• Feeding large livestock, such as sheep or cattle, in an affected area, can create a positive animal impact as the effect of hooves breaking up the land allows for better pasture growth and infiltration of water. This can pose a risk of soil compaction, but can be mitigated by regularly rotating the animals through different enclosures, ensuring they do not stay in the same place for too long. Additionally, undigested hay or food mulches the soil, and manure and urine help boost fertility – all leading to improved humus and water retention.
  • A similar effect can be gained in small gardens by using smaller animals, such as chickens or other poultry in ‘chook tractors’, or guinea pigs or rabbits in hutches, that graze your grass and scratch the soil.

Slow-Moving Water

  • No matter where the water comes from – rainwater, town water, greywater, irrigation from rivers and creeks – the key is to make as much use of it as possible before it leaves the system. When uncontrolled, gravity in a water system can lead to erosion and flooding and the landscape misses out. But when it is stored high in the landscape and released slowly, we ‘make running water walk’, allowing it to permeate the soil. Earth works can be expensive, but properly planned they will repay the investment many times over. A well-positioned dam allows for water storage and flood watering of the soil. A swale is a water harvesting ditch on contour that allows for the passive movement of water through the landscape. It has a soft mound on the downhill side which allows the infiltration of water stored in the swale.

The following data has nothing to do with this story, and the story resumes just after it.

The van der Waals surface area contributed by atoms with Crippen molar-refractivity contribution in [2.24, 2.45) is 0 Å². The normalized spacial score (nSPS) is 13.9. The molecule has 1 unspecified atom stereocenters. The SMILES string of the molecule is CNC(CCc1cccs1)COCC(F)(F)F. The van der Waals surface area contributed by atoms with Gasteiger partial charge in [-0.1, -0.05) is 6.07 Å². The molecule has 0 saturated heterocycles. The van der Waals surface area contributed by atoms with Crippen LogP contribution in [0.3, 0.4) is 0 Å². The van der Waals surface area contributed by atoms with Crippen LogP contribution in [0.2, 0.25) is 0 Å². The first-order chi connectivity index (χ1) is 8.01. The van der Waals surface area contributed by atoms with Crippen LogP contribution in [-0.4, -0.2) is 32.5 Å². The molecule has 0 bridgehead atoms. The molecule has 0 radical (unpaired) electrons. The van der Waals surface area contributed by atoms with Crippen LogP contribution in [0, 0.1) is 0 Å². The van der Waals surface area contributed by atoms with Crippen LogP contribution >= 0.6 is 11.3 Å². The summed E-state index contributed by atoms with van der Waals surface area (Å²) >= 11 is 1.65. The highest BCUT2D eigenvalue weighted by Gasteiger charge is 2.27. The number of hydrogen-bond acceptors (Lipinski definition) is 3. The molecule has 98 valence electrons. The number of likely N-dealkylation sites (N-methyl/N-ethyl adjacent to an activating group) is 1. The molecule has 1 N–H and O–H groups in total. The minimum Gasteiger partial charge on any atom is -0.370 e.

• These design features can be incorporated into a small garden setting by scaling down the design. For example, a dam becomes a pond at the high point of a suburban backyard. Instead of swales, garden beds are placed on contour with mulched paths in between to catch and absorb excess water in the landscape. Water-loving crops such as bananas can be planted at the lowest point in the garden to make use of the water before it leaves the property.

A Case Study: Purple Pear Farm

Purple Pear Farm is a market garden and education centre on 14 acres in temperate New South Wales. The property was previously used for cattle grazing. When acquired by the current owners, the land demonstrated dry, compacted soil with minimal pasture.